[arin-ppml] Draft Policy ARIN-2017-9: Clarification of Initial Block Size for IPv4 ISP Transfers

Jason Schiller jschiller at google.com
Thu Jan 25 10:17:56 EST 2018


The argument (as I understand it) is comparing justification
required for a transfer vs for ARIN free pool.

If ARIN does not permit a "no justification" approval
for a transfer of a /21 under ISP initial allocation
if they have no direct resources then,

There are extra requirements on transfers that
did not exist on getting that same approval for a /21
from the free pool.


My understanding is that there is a restriction
on the ISP initial allocation from the free pool.
It was show that this is not more than a 90 day
supply.  We changed that to two years.

My understanding is that ISPs with no direct IPv4
didn't get a free pass on the (then) 90 day restriction
when asking for their initial /21.

They got a free pass on demonstrating past utilization.
They got a free pass on starting with slow start at larger
than a /24 if they had some justification that something
larger (up to a /21) was less than a 90 day supply.

___Jason


On Wed, Jan 24, 2018 at 11:51 PM, John Curran <jcurran at arin.net> wrote:

> Jason -
>
>     The policy in question is with regard to transfers, but the
> limitations that you are asking about are with regard to allocations from
> the free pool?
>
>     Could you explain how the information sought is germane to the policy
> discussion regarding this proposed change to IPv4 transfer policy?
>
> Thanks!
> /John
>
> On 24 Jan 2018, at 9:38 AM, Jason Schiller <jschiller at google.com> wrote:
>
> From the free pool (assuming we had one or the waitlist)
>
> ___Jason
>
> On Wed, Jan 24, 2018 at 1:17 PM, John Curran <jcurran at arin.net> wrote:
>
>> Jason -
>>
>>    Your query below is with regard to ARIN allocations from the free
>> pool, or with regard to approval of the transfer of IPv4 number resources?
>>
>> /John
>>
>>
>> On 24 Jan 2018, at 8:06 AM, Jason Schiller <jschiller at google.com> wrote:
>>
>> ARIN staff,
>>
>> After the implementation of 2009-8
>> and post  IANA IPv4 depletion
>> (say 02/03/2011)
>>
>> If an ISP wanted more than a 90 day supply would
>> that have been limited to only a 90 day supply?
>> Is that because of both:
>> 4.2.4.3. Subscriber Members Less Than One Year
>> 4.2.4.4. Subscriber Members After One Year ?
>>
>>
>> Does that also apply to an ISP asking for IP space
>> 4.2.1.6. Immediate Need?
>>
>> Does that also apply to an ISP asking for IP space
>> 4.2.1.4. Slow start?
>>
>> Does this also apply to ISP asking for IP space
>> under 4.2.2. Initial allocation to ISPs?
>>
>>
>> After the implementation of 2013-7
>> (say September 2014)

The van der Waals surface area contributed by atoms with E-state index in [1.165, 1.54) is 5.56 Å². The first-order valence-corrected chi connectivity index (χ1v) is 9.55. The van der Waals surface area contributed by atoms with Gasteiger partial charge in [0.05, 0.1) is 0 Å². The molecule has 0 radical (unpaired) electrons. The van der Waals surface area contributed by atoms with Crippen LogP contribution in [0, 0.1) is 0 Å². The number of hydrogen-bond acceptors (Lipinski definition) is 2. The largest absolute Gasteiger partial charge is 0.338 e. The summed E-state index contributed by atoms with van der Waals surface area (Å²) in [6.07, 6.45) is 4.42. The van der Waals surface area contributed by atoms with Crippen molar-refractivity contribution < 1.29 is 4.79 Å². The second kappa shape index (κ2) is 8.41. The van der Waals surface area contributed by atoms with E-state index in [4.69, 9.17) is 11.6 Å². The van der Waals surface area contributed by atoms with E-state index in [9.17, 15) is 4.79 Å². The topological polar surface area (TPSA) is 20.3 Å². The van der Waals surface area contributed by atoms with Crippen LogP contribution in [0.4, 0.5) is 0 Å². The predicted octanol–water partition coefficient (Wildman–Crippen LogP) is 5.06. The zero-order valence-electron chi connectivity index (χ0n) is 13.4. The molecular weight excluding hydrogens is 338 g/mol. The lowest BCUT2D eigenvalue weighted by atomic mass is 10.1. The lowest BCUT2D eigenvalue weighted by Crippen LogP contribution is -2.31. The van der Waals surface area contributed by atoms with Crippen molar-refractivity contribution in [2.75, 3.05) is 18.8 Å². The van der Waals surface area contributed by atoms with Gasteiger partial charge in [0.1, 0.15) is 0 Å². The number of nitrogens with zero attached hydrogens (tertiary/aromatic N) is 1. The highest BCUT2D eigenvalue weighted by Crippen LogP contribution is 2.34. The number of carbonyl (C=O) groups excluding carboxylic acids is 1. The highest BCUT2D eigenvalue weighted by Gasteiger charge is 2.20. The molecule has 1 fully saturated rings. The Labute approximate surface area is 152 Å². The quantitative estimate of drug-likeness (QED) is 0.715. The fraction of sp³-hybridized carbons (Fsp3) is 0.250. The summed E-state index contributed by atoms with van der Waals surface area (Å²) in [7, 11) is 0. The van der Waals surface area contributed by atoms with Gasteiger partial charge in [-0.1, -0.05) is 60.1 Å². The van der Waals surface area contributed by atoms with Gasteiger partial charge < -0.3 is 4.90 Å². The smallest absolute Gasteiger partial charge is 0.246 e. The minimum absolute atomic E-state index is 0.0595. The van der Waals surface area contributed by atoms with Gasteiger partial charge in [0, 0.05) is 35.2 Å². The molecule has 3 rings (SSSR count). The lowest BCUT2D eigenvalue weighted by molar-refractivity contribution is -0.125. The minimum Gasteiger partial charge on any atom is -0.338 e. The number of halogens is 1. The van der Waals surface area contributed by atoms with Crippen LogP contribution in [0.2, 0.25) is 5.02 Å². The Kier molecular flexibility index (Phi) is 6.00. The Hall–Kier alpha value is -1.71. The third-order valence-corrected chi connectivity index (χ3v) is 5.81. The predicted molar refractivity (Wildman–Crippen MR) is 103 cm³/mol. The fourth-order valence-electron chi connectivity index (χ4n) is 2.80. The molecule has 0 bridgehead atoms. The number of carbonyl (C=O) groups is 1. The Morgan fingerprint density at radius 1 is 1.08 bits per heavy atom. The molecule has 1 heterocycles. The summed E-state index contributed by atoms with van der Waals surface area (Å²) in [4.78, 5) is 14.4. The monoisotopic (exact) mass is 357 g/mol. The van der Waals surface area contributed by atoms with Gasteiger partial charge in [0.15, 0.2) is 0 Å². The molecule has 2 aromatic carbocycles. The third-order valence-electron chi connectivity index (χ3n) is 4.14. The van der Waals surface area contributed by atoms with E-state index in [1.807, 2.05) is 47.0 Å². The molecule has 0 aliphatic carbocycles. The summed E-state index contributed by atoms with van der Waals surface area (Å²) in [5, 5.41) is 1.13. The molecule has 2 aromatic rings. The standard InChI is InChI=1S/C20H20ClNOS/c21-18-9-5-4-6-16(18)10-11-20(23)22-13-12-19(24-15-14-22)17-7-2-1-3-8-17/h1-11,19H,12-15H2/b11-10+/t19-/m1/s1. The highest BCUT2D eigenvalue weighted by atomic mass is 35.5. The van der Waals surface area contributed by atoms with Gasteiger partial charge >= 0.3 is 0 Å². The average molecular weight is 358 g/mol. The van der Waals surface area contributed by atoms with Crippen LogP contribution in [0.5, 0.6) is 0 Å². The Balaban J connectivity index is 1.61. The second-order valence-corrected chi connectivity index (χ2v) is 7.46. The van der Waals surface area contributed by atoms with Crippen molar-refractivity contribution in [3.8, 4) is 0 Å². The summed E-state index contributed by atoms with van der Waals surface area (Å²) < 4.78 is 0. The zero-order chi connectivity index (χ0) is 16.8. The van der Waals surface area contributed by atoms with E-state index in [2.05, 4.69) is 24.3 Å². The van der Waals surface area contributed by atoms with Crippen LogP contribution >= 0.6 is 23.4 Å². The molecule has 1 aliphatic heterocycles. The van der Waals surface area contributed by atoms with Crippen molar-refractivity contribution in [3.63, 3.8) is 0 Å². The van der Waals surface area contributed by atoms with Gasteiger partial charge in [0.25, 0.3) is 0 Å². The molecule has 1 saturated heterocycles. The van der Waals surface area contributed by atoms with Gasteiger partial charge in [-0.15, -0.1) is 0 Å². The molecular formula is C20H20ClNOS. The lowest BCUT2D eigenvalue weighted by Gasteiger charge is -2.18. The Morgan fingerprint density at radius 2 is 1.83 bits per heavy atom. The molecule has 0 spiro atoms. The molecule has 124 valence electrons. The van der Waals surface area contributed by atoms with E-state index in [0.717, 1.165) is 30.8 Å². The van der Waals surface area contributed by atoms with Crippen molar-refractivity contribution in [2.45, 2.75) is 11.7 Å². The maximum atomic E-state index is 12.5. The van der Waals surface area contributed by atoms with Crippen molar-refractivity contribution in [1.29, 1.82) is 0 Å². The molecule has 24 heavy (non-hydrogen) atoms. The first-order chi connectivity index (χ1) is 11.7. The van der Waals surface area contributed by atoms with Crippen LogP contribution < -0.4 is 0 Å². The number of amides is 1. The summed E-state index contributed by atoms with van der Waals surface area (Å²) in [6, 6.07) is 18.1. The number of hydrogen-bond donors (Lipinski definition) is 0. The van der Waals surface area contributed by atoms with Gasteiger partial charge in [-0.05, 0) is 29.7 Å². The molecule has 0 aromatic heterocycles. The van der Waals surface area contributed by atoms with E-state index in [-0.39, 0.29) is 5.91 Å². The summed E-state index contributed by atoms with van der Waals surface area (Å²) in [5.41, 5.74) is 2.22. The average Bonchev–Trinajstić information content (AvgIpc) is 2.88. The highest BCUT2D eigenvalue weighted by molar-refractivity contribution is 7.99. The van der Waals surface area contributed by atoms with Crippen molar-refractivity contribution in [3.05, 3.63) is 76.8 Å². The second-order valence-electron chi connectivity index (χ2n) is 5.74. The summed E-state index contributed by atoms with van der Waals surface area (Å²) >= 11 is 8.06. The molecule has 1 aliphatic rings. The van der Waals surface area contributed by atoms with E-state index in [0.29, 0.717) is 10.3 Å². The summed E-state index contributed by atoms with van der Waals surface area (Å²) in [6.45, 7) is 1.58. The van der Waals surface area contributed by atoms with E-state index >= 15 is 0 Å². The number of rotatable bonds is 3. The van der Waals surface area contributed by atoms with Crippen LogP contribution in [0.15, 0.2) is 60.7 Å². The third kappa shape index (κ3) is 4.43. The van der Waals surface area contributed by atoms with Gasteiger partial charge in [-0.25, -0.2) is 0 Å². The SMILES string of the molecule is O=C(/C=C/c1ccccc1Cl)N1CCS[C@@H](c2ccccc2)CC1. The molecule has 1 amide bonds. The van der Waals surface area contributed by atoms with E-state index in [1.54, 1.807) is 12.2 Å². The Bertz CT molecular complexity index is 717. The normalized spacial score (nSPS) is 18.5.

>>
>> Did any of this change?
>>
>> Did 4.2.4.3 Request size simply
>> replace 4.2.4.3 and 4.2.4.4 and
>> do essentially the same limit?
>>
>> After the implementation of 2016-4
>> (say March 2017)
>>
>> Did any of this change?
>> Is that because of 4.2.4.3 Request size
>> still limits the maximum an ISP can get?
>>
>> Then after 2016-2
>> (say April 20, 2017)
>>
>> Would all of the above change to a 2 year supply?
>>
>>
>> Owen,
>>
>> responses in line
>>
>> __Jason
>>
>> On Wed, Jan 24, 2018 at 10:38 AM, Owen DeLong <owen at delong.com> wrote:
>>
>>> While there’s some truth to that, it was also the reality under which we
>>> operated when that /21 was coming from the free pool rather than from the
>>> transfer market.
>>>
>>> Admittedly, the price penalty was a bit higher because that was under an
>>> older fee structure which had higher prices for ISPs, but, as the old
>>> Churchill joke ends… “Madam, the first question established what you are,
>>> now we are merely haggling over price.”
>>>
>>> So, given that, do you really believe we need to place additional limits
>>> on transfers that didn’t exist on the free pool?
>>>
>>
>> I don't believe this limit is new or additional...
>> My understanding of the policy that existed between 09/18/2012 and
>> 04/20/2017
>> was that an ISP could only get a 3 month supply of addresses.
>>
>> This was established under 2009-8 (01/13/2010 and triggered 02/03/2011)
>> and modified by 2016-2 (04/20/2017)
>>
>> https://www.arin.net/vault/announcements/2011/20110203.html
>> https://www.arin.net/resources/request/ipv4_countdown_plan.html
>>
>> Post 04/20/2017, and ISP can only get a 2 year supply.
>>
>> I believe you need to show that the initial /21 you are asking for is a
>> 90 day supply or less during the 09/2010-04/2012 time period, which
>> subsequently reverted to a two year window.